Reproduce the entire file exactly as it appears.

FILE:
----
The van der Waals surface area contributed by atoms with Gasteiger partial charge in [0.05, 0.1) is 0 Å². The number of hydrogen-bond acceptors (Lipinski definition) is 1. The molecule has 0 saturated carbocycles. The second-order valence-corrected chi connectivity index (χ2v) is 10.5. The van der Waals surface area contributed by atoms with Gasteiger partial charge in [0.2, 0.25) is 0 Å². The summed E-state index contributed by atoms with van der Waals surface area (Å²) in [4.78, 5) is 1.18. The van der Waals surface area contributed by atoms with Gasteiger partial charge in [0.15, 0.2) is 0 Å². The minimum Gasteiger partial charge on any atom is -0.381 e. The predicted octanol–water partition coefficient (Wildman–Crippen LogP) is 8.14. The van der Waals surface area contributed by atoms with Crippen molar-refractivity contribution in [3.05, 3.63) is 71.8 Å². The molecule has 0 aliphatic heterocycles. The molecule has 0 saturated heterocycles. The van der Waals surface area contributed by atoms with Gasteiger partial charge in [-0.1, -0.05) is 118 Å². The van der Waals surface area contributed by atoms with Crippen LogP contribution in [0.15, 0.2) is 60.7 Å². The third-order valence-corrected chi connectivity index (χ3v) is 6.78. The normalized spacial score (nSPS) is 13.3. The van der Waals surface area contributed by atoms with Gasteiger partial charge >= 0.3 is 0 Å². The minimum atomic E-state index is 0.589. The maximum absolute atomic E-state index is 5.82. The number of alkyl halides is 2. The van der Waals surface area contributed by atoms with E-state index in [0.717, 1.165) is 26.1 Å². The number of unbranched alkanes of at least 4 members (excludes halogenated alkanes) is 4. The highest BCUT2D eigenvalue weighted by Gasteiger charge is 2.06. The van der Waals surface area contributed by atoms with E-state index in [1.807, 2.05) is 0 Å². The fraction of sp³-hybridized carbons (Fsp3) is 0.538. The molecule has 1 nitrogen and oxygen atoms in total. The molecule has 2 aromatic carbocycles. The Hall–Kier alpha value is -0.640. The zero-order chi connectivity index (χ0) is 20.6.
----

The van der Waals surface area contributed by atoms with Gasteiger partial charge in [0.05, 0.1) is 0 Å². The number of hydrogen-bond acceptors (Lipinski definition) is 1. The molecule has 0 saturated carbocycles. The second-order valence-corrected chi connectivity index (χ2v) is 10.5. The van der Waals surface area contributed by atoms with Gasteiger partial charge in [0.2, 0.25) is 0 Å². The summed E-state index contributed by atoms with van der Waals surface area (Å²) in [4.78, 5) is 1.18. The van der Waals surface area contributed by atoms with Gasteiger partial charge in [0.15, 0.2) is 0 Å². The minimum Gasteiger partial charge on any atom is -0.381 e. The predicted octanol–water partition coefficient (Wildman–Crippen LogP) is 8.14. The van der Waals surface area contributed by atoms with Crippen molar-refractivity contribution in [3.05, 3.63) is 71.8 Å². The molecule has 0 aliphatic heterocycles. The molecule has 0 saturated heterocycles. The van der Waals surface area contributed by atoms with Gasteiger partial charge in [-0.1, -0.05) is 118 Å². The van der Waals surface area contributed by atoms with Crippen LogP contribution in [0.15, 0.2) is 60.7 Å². The third-order valence-corrected chi connectivity index (χ3v) is 6.78. The normalized spacial score (nSPS) is 13.3. The van der Waals surface area contributed by atoms with Gasteiger partial charge >= 0.3 is 0 Å². The minimum atomic E-state index is 0.589. The maximum absolute atomic E-state index is 5.82. The number of alkyl halides is 2. The van der Waals surface area contributed by atoms with E-state index in [0.717, 1.165) is 26.1 Å². The number of unbranched alkanes of at least 4 members (excludes halogenated alkanes) is 4. The highest BCUT2D eigenvalue weighted by Gasteiger charge is 2.06. The van der Waals surface area contributed by atoms with E-state index in [1.807, 2.05) is 0 Å². The fraction of sp³-hybridized carbons (Fsp3) is 0.538. The molecule has 1 nitrogen and oxygen atoms in total. The molecule has 2 aromatic carbocycles. The Hall–Kier alpha value is -0.640. The zero-order chi connectivity index (χ0) is 20.6.